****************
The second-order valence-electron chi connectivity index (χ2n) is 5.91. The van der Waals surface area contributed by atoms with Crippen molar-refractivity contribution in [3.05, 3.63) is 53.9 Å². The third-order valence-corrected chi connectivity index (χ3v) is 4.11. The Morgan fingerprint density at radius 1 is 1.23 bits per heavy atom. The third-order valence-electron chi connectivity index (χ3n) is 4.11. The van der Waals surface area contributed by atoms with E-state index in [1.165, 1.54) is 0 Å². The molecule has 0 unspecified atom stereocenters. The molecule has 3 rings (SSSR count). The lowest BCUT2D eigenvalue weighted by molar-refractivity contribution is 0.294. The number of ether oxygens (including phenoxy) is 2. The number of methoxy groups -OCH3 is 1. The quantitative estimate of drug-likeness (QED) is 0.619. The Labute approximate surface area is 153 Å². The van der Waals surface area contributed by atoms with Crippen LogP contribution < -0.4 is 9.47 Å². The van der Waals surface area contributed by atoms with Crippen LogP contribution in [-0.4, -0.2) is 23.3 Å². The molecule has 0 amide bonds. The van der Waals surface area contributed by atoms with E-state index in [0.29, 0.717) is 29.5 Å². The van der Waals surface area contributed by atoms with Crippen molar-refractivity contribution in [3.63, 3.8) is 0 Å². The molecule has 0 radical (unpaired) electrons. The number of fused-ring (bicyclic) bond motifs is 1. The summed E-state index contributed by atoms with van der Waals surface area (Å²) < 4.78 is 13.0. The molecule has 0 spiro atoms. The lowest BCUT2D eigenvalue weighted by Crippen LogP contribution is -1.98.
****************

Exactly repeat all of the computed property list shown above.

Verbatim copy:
The second-order valence-electron chi connectivity index (χ2n) is 5.91. The van der Waals surface area contributed by atoms with Crippen molar-refractivity contribution in [3.05, 3.63) is 53.9 Å². The third-order valence-corrected chi connectivity index (χ3v) is 4.11. The Morgan fingerprint density at radius 1 is 1.23 bits per heavy atom. The third-order valence-electron chi connectivity index (χ3n) is 4.11. The van der Waals surface area contributed by atoms with E-state index in [1.165, 1.54) is 0 Å². The molecule has 0 unspecified atom stereocenters. The molecule has 3 rings (SSSR count). The lowest BCUT2D eigenvalue weighted by molar-refractivity contribution is 0.294. The number of ether oxygens (including phenoxy) is 2. The number of methoxy groups -OCH3 is 1. The quantitative estimate of drug-likeness (QED) is 0.619. The Labute approximate surface area is 153 Å². The van der Waals surface area contributed by atoms with Crippen LogP contribution < -0.4 is 9.47 Å². The van der Waals surface area contributed by atoms with Crippen LogP contribution in [-0.4, -0.2) is 23.3 Å². The molecule has 0 amide bonds. The van der Waals surface area contributed by atoms with E-state index in [0.29, 0.717) is 29.5 Å². The van der Waals surface area contributed by atoms with Crippen molar-refractivity contribution in [3.63, 3.8) is 0 Å². The molecule has 0 radical (unpaired) electrons. The number of fused-ring (bicyclic) bond motifs is 1. The summed E-state index contributed by atoms with van der Waals surface area (Å²) < 4.78 is 13.0. The molecule has 0 spiro atoms. The lowest BCUT2D eigenvalue weighted by Crippen LogP contribution is -1.98.